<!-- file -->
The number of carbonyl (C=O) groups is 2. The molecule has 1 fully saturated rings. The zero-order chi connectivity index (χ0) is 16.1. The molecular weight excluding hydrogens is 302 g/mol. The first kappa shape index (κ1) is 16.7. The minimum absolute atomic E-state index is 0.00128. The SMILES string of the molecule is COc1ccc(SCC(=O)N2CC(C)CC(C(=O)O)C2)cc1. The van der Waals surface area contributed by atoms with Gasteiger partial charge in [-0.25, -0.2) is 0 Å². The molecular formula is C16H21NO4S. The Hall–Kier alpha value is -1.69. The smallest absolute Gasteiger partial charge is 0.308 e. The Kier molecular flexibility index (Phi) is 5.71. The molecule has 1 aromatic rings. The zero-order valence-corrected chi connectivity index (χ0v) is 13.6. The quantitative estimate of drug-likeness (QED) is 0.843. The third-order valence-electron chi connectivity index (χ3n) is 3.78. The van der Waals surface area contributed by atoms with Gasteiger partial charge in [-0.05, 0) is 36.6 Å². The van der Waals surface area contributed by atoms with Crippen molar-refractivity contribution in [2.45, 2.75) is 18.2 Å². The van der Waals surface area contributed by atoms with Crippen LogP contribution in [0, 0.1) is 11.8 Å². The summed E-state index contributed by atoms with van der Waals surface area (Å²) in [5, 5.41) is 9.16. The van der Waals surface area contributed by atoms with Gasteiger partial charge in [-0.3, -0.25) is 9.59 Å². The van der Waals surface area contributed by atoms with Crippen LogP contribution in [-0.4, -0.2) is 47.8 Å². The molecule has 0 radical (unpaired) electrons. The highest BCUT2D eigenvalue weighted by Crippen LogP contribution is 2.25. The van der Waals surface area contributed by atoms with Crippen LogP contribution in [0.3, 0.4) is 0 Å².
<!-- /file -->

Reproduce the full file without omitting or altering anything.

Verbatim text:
The number of carbonyl (C=O) groups is 2. The molecule has 1 fully saturated rings. The zero-order chi connectivity index (χ0) is 16.1. The molecular weight excluding hydrogens is 302 g/mol. The first kappa shape index (κ1) is 16.7. The minimum absolute atomic E-state index is 0.00128. The SMILES string of the molecule is COc1ccc(SCC(=O)N2CC(C)CC(C(=O)O)C2)cc1. The van der Waals surface area contributed by atoms with Gasteiger partial charge in [-0.25, -0.2) is 0 Å². The molecular formula is C16H21NO4S. The Hall–Kier alpha value is -1.69. The smallest absolute Gasteiger partial charge is 0.308 e. The Kier molecular flexibility index (Phi) is 5.71. The molecule has 1 aromatic rings. The zero-order valence-corrected chi connectivity index (χ0v) is 13.6. The quantitative estimate of drug-likeness (QED) is 0.843. The third-order valence-electron chi connectivity index (χ3n) is 3.78. The van der Waals surface area contributed by atoms with Gasteiger partial charge in [-0.05, 0) is 36.6 Å². The van der Waals surface area contributed by atoms with Crippen molar-refractivity contribution in [2.45, 2.75) is 18.2 Å². The van der Waals surface area contributed by atoms with Crippen LogP contribution in [0, 0.1) is 11.8 Å². The summed E-state index contributed by atoms with van der Waals surface area (Å²) in [5, 5.41) is 9.16. The van der Waals surface area contributed by atoms with Gasteiger partial charge in [-0.3, -0.25) is 9.59 Å². The van der Waals surface area contributed by atoms with Crippen LogP contribution in [-0.4, -0.2) is 47.8 Å². The molecule has 0 radical (unpaired) electrons. The highest BCUT2D eigenvalue weighted by Crippen LogP contribution is 2.25. The van der Waals surface area contributed by atoms with Crippen LogP contribution in [0.3, 0.4) is 0 Å².